Closed communion - as doctrine

Discussion in 'Baptist Theology & Bible Study' started by Salty, Feb 2, 2010.

  1. Salty

    Salty
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    Is closed communion Biblical or is a local church going against scripture if they do practice closed communion?

    If an individual believes in closed communion and visits an "open communion" church but refused to partake, is he wrong; would it be sinful not to partake?

    Salty

    PS, this was started due to a post about a BB member trying to find a CC church.
     
  2. paul wassona

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    Is church autonomy biblical?
     
  3. pinoybaptist

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    Well, there is closed communion, and there is close communion.
    Bible Baptists in the Philippines, and some independents, practice close communion.
    That is, communion only among members of a local church.
    Primitive Baptists, and I think some who are not PB's, have closed communion, that is, communion only among members of churches, in good standing and orderly, of like faith and practice.
    I think that eventually and essentially, the Scripturality of the practice depends on how the church perceives scripture to declare it.
    I have been to churches who have open communion, and have not participated, and was not criticized for not participating.
     
  4. pocadots1990

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    I believe in open church communion because even though it is administered by the local church, if a visitor comes in and is a Christian, then they should be able to worship by taking communion too. I do not believe it is up to the church to determine who should take communion and who shouldn't. I Corinthians 11 says "let each man examine himself" so the person should determine between them and the Lord whether they should partake in communion.

    I attended a Christian college and attended the college encouraged us to attend the local churches in the community. Even though I did not join the church, I was faithfully attending the church and should not be restricted from taking communion.

    I have had a couple attend our church who believes in "closed church" communion and respect his view. On a Sunday morning, we had communion and I purposely did it at the end of the service trying not to embarrass the couple. It worked out perfectly because they just left after the preaching and we continued with the communion service. They didn't cause an argument, it was just mutual respect.

    At another church, I was an Assistant Pastor was distributing it to everyone. A missionary couple was there to present their ministry and they believe in "closed church" communion. They were very respectful when they refused to take it. I told them that we were open church but he said they didn't. Everyone else in the church saw it and were turned off by his actions. There were some other things they did that night that did not set well with the church.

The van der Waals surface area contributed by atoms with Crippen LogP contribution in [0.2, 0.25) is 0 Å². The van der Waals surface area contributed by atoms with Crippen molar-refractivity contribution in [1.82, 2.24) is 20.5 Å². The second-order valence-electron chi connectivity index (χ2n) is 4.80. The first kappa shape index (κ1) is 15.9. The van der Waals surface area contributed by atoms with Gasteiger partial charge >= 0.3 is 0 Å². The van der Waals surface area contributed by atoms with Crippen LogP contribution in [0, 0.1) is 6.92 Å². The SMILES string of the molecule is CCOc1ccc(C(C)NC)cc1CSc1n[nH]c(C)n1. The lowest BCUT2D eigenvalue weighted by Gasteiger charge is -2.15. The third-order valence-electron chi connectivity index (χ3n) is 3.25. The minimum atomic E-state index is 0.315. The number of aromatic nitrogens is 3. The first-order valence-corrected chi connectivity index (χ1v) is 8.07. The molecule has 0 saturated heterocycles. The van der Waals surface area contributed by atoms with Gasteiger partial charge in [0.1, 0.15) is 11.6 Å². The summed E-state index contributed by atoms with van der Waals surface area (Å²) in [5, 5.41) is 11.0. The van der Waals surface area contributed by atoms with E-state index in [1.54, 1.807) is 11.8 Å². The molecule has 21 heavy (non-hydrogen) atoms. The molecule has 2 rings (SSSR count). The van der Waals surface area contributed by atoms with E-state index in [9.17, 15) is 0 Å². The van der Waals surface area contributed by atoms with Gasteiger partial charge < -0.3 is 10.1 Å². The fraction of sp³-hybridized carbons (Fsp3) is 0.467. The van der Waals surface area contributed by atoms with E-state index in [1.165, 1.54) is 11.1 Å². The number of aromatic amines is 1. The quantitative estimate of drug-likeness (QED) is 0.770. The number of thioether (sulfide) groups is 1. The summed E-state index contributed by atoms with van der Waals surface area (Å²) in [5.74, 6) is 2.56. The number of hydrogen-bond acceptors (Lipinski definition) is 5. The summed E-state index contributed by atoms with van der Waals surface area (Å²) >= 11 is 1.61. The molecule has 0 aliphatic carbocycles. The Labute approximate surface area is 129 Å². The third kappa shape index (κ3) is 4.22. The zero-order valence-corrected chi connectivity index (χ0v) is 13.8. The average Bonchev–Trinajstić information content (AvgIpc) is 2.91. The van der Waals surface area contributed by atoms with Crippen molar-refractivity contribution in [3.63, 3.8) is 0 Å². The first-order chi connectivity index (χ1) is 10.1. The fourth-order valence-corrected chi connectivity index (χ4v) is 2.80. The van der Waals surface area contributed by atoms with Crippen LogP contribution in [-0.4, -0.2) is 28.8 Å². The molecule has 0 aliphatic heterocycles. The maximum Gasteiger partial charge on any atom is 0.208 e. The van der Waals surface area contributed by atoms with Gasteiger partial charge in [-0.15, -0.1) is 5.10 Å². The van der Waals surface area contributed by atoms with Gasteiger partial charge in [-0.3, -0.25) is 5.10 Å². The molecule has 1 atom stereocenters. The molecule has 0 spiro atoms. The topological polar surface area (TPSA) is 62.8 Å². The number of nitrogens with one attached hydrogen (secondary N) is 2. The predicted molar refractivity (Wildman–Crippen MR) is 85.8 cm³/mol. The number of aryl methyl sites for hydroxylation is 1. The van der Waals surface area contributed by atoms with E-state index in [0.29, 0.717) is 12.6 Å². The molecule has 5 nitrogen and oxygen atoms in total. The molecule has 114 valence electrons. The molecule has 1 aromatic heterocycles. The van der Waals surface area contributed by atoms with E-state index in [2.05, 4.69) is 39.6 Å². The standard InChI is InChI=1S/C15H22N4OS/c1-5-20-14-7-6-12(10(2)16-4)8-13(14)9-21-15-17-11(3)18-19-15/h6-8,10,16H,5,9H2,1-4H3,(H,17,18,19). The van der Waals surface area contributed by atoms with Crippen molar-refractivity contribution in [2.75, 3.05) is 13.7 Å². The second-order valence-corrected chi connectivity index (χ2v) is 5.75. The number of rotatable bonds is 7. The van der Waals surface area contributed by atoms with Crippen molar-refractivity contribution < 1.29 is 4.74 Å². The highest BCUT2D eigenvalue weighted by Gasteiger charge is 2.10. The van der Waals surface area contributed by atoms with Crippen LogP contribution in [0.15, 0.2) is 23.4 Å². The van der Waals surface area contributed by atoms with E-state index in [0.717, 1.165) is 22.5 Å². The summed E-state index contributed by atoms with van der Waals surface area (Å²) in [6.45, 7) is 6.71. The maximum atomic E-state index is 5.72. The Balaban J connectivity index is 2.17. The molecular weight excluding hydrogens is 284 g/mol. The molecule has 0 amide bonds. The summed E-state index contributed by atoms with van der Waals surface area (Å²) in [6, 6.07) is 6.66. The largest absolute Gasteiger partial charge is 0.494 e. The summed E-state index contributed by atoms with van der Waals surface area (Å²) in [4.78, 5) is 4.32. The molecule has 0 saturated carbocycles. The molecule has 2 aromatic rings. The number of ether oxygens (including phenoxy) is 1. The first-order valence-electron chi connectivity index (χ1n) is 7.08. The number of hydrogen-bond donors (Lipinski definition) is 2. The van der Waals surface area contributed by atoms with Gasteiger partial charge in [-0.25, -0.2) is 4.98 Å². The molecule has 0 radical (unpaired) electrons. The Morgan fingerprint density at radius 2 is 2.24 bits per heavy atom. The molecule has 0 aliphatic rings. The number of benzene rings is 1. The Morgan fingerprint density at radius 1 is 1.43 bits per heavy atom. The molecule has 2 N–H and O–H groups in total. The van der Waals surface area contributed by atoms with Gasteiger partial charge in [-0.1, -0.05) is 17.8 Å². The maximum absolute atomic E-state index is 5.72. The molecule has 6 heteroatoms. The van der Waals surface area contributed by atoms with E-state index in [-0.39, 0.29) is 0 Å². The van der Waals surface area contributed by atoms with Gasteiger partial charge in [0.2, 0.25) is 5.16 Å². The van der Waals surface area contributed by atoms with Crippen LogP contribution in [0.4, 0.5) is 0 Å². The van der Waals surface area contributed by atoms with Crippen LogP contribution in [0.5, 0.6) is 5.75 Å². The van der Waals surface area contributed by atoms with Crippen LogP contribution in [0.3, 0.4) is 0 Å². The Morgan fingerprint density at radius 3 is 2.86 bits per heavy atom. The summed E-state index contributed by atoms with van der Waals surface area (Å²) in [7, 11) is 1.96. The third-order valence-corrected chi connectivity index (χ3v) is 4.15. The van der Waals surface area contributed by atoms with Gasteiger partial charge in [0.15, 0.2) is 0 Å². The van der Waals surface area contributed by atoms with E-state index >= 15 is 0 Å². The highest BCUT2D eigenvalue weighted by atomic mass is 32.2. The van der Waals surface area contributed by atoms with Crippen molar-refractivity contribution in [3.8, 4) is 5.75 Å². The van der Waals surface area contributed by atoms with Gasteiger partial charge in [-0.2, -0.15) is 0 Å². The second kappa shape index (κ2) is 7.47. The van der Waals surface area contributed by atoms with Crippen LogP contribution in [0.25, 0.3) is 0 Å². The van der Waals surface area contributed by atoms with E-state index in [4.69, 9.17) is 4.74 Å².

These were just a couple of instances that I have personally had to deal with.
     
  5. Tom Bryant

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    I believe in close communion moving more and more towards a more closed communion stance primarily because of the weakness about biblical salvation and baptism. Too many baptist churches accept baptism of any kind rather than only immersion after salvation.

    I have a friend who believes strongly in closed communion and if he is preaching in a church when they are having the Lord's Supper, will not participate.

    But every church has the biblical responsibility to obey what they believe the Bible teaches either in closed, close or open communion.
     
  6. pinoybaptist

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    This is news to me, Tom, and a sad one at that.

    True. Whatsover is not of faith is sin. To him who knoweth to do good and doeth it not, to him it is sin.
     
  7. Salty

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    Yes, church autonomy is biblical provided:
    A. They do what scripture says
    B. They do not do what scripture prohibits


    For example, we all believe that Baptism is by immersion, so if a local Baptist church decided that sprinkling is acceptable, they are going against scripture even though they have local church autonomy.

    Therefore, this thread is not about autonomy, but how you would answer these three questions?

    A. Does the Bible require closed communion
    B. Does the Bible prohibit closed communion
    C. Is the Bible silent of the form of communion
     
  8. Mexdeaf

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    My understanding is that it is a matter of local church AUTHORITY more than autonomy. My former pastor felt that he did not have the authority to offer the Lord's Supper to one who was not a member of his church.
     
  9. dcorbett

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    Everybody that has posted thus far has given opinions, but no scripture.
    Please, I am asking for scripture to prove or disprove. I want knowledge - I am not debating this. I will take the scripture you post and study it and pray on it.

    Thanks
     
  10. Mexdeaf

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    I'll have to dig in my files and see what I have. I have moved on from that so I don't remember all the Scriptural details.
     
  11. Tom Butler

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    A cursory examination of Southern Baptist history shows that even prior to its founding in 1845, Baptists unanimously held to a restricted Lord's table.

    Although closed communion (meaning local church members only) is one facet of Landmarkism, even strong opponents of Landmarkism (such as R. B. C. Howell of Tennessee)was a strong advocate of a restricted table.

    This near-unanimous view held sway among Southern Baptists until the 1940s. Historians connect the rise of liberalism, particularly in our seminaries, and the decline of closed communion. Isn't it interesting that what was considered a liberal position is now adopted as scriptural by some of the most conservative Baptists?

    Please do not respond with "well, I don't care what they believed, I believe the Bible." It is an insult to giants of our denomination who knew more about scripture and most of us will ever smell. Does anyone really think those great scholars and pastors arrived at that view independently of the scriptures?

    Even the SBC's present doctrinal statement, the Baptist Faith and Message, holds the closed position:

    At the SBC convention in 2000, messengers turned back an attempt to change the B F & M to endorse open communion.